Indonesia hopes to guard against Zika virus with airport larvae traps
JAKARTA – The Indonesian Health Ministry on Thursday (September 15) installed larvae traps around airport terminals as one of the measures to prevent the spreading of Zika virus amid outbreak in neighboring country Singapore.
At Soekarno-Hatta International Airport in Jakarta, one of the busiest airports in Southeast Asia, authorities prepared about 1,000 larvae traps, placing them in the garden, arrival and departure hall, offices, toilets and all public areas across three terminals.
The trap provides an artificial ground for mosquitoes to lay eggs and the chemical in the container will kill the larvae in it. Health officials hope through this way it will effectively reduce the population of mosquitoes.
This is the latest measures carried out by the Indonesia air transport hub following a Zika outbreak in neighboring Singapore. It enforced thermal scanning on all passengers arriving from the city state since last month.
Singapore reported its first locally-infected Zika patient on August 27 and since then, the number of reported infections has soared to more than 300. Thailand has recorded about 200 cases of Zika since January, increasing fears that Indonesia, a country of 250 million population, could be exposed to the virus.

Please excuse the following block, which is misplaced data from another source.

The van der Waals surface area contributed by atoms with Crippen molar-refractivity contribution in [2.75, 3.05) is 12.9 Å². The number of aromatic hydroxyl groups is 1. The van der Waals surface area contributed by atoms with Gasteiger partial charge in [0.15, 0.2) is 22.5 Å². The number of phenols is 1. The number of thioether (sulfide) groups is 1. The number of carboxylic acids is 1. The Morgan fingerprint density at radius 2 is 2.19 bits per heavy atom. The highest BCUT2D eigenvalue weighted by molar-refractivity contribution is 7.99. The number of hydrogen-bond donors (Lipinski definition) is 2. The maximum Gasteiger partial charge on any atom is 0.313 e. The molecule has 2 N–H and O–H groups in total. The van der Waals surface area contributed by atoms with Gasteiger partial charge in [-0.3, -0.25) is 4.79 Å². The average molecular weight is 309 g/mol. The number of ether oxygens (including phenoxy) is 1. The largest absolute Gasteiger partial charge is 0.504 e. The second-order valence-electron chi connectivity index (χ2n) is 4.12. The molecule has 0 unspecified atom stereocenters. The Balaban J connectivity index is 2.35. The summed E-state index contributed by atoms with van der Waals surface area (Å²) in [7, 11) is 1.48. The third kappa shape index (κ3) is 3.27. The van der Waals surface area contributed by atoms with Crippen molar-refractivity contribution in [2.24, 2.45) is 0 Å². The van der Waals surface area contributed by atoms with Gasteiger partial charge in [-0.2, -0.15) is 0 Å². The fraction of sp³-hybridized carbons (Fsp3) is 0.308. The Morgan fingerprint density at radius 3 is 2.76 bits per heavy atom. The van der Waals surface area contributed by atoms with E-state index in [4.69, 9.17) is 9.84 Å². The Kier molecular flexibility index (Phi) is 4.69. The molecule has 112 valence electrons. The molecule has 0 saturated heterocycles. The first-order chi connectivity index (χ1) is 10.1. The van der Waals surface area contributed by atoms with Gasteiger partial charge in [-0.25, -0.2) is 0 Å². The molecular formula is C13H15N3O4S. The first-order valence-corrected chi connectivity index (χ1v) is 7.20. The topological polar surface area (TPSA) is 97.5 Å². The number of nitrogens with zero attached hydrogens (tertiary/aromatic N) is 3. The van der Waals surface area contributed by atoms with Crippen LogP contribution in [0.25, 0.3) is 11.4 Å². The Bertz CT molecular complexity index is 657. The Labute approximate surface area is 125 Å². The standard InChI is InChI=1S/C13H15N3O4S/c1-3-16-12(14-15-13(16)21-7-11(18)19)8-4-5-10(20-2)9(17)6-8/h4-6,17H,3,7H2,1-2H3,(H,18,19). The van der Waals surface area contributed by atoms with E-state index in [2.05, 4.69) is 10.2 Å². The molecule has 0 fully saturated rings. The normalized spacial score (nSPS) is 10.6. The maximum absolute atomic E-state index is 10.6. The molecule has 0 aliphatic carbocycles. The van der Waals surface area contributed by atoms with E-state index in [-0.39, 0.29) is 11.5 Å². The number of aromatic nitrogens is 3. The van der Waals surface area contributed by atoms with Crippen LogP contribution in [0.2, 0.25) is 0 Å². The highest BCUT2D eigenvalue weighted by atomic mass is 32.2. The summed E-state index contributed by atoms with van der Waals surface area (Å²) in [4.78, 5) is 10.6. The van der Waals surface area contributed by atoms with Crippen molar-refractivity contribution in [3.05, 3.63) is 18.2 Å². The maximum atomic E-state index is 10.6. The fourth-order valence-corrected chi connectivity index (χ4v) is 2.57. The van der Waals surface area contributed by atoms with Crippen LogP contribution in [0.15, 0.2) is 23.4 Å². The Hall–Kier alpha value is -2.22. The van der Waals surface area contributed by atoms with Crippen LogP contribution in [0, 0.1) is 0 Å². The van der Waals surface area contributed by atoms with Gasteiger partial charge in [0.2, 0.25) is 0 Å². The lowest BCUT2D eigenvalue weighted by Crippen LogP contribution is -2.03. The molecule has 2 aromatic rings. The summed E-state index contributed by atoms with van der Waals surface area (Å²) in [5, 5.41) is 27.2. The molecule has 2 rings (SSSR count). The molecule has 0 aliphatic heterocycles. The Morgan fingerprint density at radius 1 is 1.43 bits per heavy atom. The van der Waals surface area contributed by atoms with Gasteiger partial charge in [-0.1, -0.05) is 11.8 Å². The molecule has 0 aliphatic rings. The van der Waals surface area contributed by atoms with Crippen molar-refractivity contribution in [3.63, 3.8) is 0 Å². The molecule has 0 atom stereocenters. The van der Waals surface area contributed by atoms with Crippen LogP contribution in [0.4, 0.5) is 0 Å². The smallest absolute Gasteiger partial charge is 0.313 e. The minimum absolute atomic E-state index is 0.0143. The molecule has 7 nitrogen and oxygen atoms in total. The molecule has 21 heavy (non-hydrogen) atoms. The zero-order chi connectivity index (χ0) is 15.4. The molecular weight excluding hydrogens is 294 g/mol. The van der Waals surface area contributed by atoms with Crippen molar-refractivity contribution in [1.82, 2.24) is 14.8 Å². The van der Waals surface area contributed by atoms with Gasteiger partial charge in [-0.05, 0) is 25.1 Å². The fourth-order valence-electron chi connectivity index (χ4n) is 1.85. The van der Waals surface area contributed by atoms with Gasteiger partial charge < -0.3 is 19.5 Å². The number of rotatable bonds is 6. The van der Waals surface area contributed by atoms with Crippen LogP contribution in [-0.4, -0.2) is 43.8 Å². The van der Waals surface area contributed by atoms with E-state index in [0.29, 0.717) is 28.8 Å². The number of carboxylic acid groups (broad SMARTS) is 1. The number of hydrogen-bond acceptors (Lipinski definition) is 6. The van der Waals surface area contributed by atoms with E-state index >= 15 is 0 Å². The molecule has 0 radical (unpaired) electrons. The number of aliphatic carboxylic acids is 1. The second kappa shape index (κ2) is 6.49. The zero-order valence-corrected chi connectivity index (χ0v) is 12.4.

“There are about 6,000 passengers arriving from Singapore almost everyday. We monitor and check the body temperature of arrival passengers with thermal scanners, no one so far has been detected (as a possible virus carrier). Apparently, not all of them show overheating symptoms like dengue, some of them could be suffering from fever that is under 38 degrees. So the most important thing to do is not let mosquitoes spread around the airport area, therefore we installed these larvae traps in the whole airport area,” said Susanto, health official.
The installation is part of the Indonesian government’s disease prevention program called “3M”.
“The airport, as the entrance (to the nation), is important when it comes to protecting us from Zika. This method can help. We will continue the effort because it is part of the government’s “3M” prevention measure. This is one of the methods that is effective in eradicating the population of mosquitoes. So, I would like to reiterate that, we will advocate this method to the public as it has been proven to be an efficient technology. We will do anything we can to curb the growing of the mosquitoes,” said Oscar Primadi, head of the communication department of Health Ministry.
The Zika virus, which has spread through the Americas and the Caribbean since late last year, is generally a mild disease but is a particular risk to pregnant women. It has been linked to microcephaly – a severe birth defect in which babies are born with abnormally small heads and underdeveloped brains. –Reuters